Healesville Sanctuary's newest Tree Kangaroo joey has decided to start peeping out of the pouch to observe the world for the very first time.
The little one with big blue eyes, just like her mother and father, has been named Ori [Pronounced: Or-ree], which means cloud in a region of Papua New Guinea where the Goodfellow's Tree Kangaroo species lives.
It’s spring in Australia, and the Healesville Sanctuary finally got a look at a baby Koala that is just beginning to explore outside of mom’s pouch.
Photo Credit: Healesville Sanctuary
Born the size of a jelly bean to first-time parents Hazel and Noojee, the unnamed male joey has spent the past six months growing in Hazel’s pouch.
“When he was first born, he was pink, hairless and tiny,” said Koala Keeper Kristy Eriksen.
“We watched him make his way from the birth canal to the pouch completely unaided, relying on his already well-developed senses of smell and touch and an innate sense of direction,” Eriksen said.
The joey recently began exploring more and more, with his confidence growing each time he ventures out of Hazel’s pouch. Soon he will be riding on Hazel’s back and will eventually graduate to climbing trees all on his own - under mom’s watchful eye, of course.
Koalas are marsupials, a group of mammals that give birth to highly underdeveloped young. The newborn crawls on its own from the birth canal into a pouch on the mother’s body. Inside the pouch, the tiny infant, called a joey, attaches to a teat where it nurses and completes its development. After a few months, the joey begins to peek out of the pouch. Even after emerging completely from the pouch, a joey will seek refuge there, even when it can barely fit inside.
Despite being Australia’s most iconic animal, Koalas are under significant threat due to habitat destruction and fragmentation for agricultural and urban development. Koalas are listed as Vulnerable by the International Union for Conservation of Nature.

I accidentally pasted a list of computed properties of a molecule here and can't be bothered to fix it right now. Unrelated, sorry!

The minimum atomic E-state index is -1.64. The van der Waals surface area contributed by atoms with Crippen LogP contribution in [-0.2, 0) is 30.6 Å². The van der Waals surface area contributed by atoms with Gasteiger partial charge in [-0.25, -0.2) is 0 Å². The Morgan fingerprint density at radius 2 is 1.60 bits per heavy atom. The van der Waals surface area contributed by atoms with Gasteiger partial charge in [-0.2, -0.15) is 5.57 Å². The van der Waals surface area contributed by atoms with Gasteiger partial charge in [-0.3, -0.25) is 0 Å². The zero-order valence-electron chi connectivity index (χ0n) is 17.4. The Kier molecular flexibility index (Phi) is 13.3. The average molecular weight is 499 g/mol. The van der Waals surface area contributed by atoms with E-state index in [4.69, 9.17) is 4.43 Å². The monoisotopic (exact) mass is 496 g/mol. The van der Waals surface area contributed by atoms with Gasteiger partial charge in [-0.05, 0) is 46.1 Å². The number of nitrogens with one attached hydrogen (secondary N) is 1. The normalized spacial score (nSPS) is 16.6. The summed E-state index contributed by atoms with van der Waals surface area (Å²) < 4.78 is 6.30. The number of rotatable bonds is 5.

Don't miss more photos of Hazel and her joey below!
Healesville Sanctuary, in Victoria, Australia, is celebrating the birth of an endangered Goodfellow’s Tree-kangaroo - the first ever to be born at the Sanctuary.
New mum, Mani, and her breeding partner, Bagam, were successfully paired at the beginning of 2016. Earlier this year, after a routine pouch check, keepers discovered Mani had a tiny joey, the size of a jellybean, growing in her pouch.
The joey spent six months inside its mum’s pouch before tentatively popping its head out for the first time on a recent chilly winter’s morning. Over the coming months, the youngster will continue to venture out of the pouch more and more. It will become more independent as it learns from mum and dad.
Photo Credits: Zoos Victoria /Healesville Sanctuary
Tree-kangaroos are threatened in the wild by hunting and habitat loss. In response, Zoos Victoria has extended its fighting extinction work across borders, partnering with organizations across the globe on the Tree-kangaroo Conservation Program to save species from extinction.
Animals can bring smiles and laughter to everyone, but they make special connections with children. That was the idea when Zoos Victoria's Healesville Sanctuary sent Waffles the Wallaby to the Monash Children's Hospital. Waffles shared a special moment with William, then went on to spread cheer to the entire ward.
Studies show that visits from animals like Waffles the Wallaby can make a positive difference for children in traumatic situations. They provide a comforting presence, resulting in both psychological and physical benefits.
Zoos Victoria includes the Melbourne Zoo, the Werribee Open Range Zoo, and Healesville Sanctuary, which features native Australian wildlife. All three facilities are located in and around Melbourne, Australia.